By law, PAO can’t notarize commercial documents

Persida Acosta

Persida Acosta

Dear PAO,
I am a part-time real estate agent in my hometown. I was able to close a deal with a client who was looking to purchase a house and lot in a subdivision. To complete the transaction, we needed to prepare an absolute deed of sale and have it notarized. We thought about going to a Public Attorney’s Office (PAO) in our area so we can have it made and notarized for free, since I have heard that the PAO does not charge for its legal assistance. Before we were able to go to the PAO office, however, one of my co-agents informed me that the PAO does not prepare and notarize documents such as deed of sale. Luckily there was a notary public nearby so we just went there to have our documents made and notarized although we still paid him some fees for his services.

Because of this, and for purposes of future transactions in my work as a real estate agent, I want to confirm whether the PAO can make and notarize a deed of sale for us and whether it is free of charge. Thank you!

Dear Octavia,
As a background, the Public Attorney’s Office (PAO) is a government office that provides free legal assistance to the public not just by representing clients as its legal counsel in court hearings, but also through preparation of legal documents and administration of oaths related to the performance of its duties. As provided for in the PAO Operations Manual, in accordance with Republic Act (RA) 9406, also known as the PAO Law, public attorneys are also given the authority to perform non-judicial services that include documentation of legal documents and administration of oaths. This authority is specifically mentioned in Section 3 and Section 5 of Article X of the PAO Operations Manual, which states:

“Section 3. Documentation. Requests for the preparation of affidavits, notices and other documents must be attended to immediately.

Included in this service is administering oaths pursuant to Republic Act 9406. Requests for documentation services shall not be subjected to the merit test, and neither shall it be necessary to accomplish the Interview Sheet. Again, care should be taken that documentation services are availed of only by indigents. Hence, requests for the preparation of deeds of sale of real properties and other commercial documents shall be denied.”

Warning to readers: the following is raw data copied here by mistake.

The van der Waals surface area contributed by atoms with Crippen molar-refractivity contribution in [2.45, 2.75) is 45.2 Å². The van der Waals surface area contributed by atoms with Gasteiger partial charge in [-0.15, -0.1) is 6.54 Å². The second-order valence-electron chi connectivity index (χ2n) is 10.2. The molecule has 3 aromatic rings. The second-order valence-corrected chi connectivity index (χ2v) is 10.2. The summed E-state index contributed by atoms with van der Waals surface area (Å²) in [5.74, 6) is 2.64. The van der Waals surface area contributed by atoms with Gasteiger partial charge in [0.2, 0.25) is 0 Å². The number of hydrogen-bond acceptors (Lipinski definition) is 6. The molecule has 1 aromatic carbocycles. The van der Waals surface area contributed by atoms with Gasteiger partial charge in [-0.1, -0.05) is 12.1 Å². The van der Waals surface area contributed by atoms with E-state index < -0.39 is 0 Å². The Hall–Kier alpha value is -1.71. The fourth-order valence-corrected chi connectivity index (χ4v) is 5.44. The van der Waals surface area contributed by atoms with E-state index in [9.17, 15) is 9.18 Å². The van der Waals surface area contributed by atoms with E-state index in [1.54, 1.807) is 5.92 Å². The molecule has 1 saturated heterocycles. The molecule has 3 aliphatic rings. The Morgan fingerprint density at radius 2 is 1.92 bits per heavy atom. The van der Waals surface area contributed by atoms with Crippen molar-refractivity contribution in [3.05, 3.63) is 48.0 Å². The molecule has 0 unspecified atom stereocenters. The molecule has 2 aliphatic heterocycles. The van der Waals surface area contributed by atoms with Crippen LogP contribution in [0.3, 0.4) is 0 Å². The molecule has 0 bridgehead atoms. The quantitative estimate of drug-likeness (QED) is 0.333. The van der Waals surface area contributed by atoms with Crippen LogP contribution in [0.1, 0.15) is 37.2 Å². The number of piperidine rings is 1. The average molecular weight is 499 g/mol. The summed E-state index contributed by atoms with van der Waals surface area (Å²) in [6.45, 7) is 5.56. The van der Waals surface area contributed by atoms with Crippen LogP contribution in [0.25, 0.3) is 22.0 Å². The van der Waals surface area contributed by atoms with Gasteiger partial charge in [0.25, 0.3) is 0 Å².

“Section 5. Authority to Administer Oaths. – Public Attorneys shall have the general authority to administer oaths in connection with the performance of their official duty free of charge.”

As stated in the above-cited provisions, while the PAO has legal authority to prepare documents and administer oaths to notarize documents, this authority is not absolute. This is because these services, specifically the preparation of documents, are only for those who are indigents. And to qualify as an indigent, it is necessary to prove that one’s individual monthly net income does not exceed the following amounts:

1. If residing in Metro Manila, P14,000 a month;

2. If residing in other cities, P13,000 a month;

3. If residing in all other places, P12,000 a month (Section 3, Article II, PAO Operations Manual).

Furthermore, even if a person is qualified as an indigent, the aforementioned provision regarding free documentation services by the PAO expressly states that preparation of deeds of sale and other commercial documents is prohibited. This, therefore, answers your question as to whether the PAO can prepare and notarize a deed of sale since it clearly appears from the above-mentioned provisions that preparation and notarization of a deed of sale, which is a commercial document, is not allowed with the PAO. Thus, it can be seen here that while the other services of the PAO are generally open to indigents and free of charge, the handling of documentation and notarization of commercial documents are among those that cannot be accommodated by the legal services of the PAO in accordance with the law.

Again, we find it necessary to mention that this opinion is solely based on the facts you have narrated and our appreciation of the same. The opinion may vary when the facts are changed.

We hope that we were able to enlighten you on the matter.

Editor’s note: Dear PAO is a daily column of the Public Attorney’s Office. Questions for Chief Acosta may be sent to


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